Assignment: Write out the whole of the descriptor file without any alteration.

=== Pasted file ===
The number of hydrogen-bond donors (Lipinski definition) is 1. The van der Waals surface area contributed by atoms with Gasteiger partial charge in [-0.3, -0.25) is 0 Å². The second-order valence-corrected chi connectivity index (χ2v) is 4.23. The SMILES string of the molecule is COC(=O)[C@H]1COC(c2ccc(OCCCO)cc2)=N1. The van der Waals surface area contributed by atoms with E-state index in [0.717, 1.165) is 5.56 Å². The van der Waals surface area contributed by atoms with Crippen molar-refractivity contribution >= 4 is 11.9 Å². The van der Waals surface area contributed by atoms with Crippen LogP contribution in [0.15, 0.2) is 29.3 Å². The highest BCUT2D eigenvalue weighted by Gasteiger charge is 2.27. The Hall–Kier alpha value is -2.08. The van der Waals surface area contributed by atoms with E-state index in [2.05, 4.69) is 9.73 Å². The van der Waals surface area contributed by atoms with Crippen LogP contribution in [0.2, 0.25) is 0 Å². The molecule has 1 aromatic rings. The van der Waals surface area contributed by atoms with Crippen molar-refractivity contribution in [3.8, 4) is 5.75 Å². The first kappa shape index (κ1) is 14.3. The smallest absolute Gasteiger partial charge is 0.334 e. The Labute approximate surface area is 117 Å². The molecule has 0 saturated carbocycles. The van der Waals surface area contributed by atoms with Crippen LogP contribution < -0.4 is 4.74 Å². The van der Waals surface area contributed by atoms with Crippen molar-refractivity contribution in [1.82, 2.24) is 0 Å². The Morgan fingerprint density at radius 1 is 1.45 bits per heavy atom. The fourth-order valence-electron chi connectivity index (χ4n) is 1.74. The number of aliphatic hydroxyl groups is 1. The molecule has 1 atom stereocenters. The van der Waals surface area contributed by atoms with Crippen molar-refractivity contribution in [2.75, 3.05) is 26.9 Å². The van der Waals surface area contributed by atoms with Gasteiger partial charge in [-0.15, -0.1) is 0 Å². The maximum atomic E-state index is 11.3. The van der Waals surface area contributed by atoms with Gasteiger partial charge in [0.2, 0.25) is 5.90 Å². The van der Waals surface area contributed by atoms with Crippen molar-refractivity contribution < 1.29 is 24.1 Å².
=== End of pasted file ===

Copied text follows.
The number of hydrogen-bond donors (Lipinski definition) is 1. The van der Waals surface area contributed by atoms with Gasteiger partial charge in [-0.3, -0.25) is 0 Å². The second-order valence-corrected chi connectivity index (χ2v) is 4.23. The SMILES string of the molecule is COC(=O)[C@H]1COC(c2ccc(OCCCO)cc2)=N1. The van der Waals surface area contributed by atoms with E-state index in [0.717, 1.165) is 5.56 Å². The van der Waals surface area contributed by atoms with Crippen molar-refractivity contribution >= 4 is 11.9 Å². The van der Waals surface area contributed by atoms with Crippen LogP contribution in [0.15, 0.2) is 29.3 Å². The highest BCUT2D eigenvalue weighted by Gasteiger charge is 2.27. The Hall–Kier alpha value is -2.08. The van der Waals surface area contributed by atoms with E-state index in [2.05, 4.69) is 9.73 Å². The van der Waals surface area contributed by atoms with Crippen LogP contribution in [0.2, 0.25) is 0 Å². The molecule has 1 aromatic rings. The van der Waals surface area contributed by atoms with Crippen molar-refractivity contribution in [3.8, 4) is 5.75 Å². The first kappa shape index (κ1) is 14.3. The smallest absolute Gasteiger partial charge is 0.334 e. The Labute approximate surface area is 117 Å². The molecule has 0 saturated carbocycles. The van der Waals surface area contributed by atoms with Crippen LogP contribution < -0.4 is 4.74 Å². The van der Waals surface area contributed by atoms with Crippen molar-refractivity contribution in [1.82, 2.24) is 0 Å². The Morgan fingerprint density at radius 1 is 1.45 bits per heavy atom. The fourth-order valence-electron chi connectivity index (χ4n) is 1.74. The number of aliphatic hydroxyl groups is 1. The molecule has 1 atom stereocenters. The van der Waals surface area contributed by atoms with Crippen molar-refractivity contribution in [2.75, 3.05) is 26.9 Å². The van der Waals surface area contributed by atoms with Gasteiger partial charge in [-0.15, -0.1) is 0 Å². The maximum atomic E-state index is 11.3. The van der Waals surface area contributed by atoms with Gasteiger partial charge in [0.2, 0.25) is 5.90 Å². The van der Waals surface area contributed by atoms with Crippen molar-refractivity contribution < 1.29 is 24.1 Å².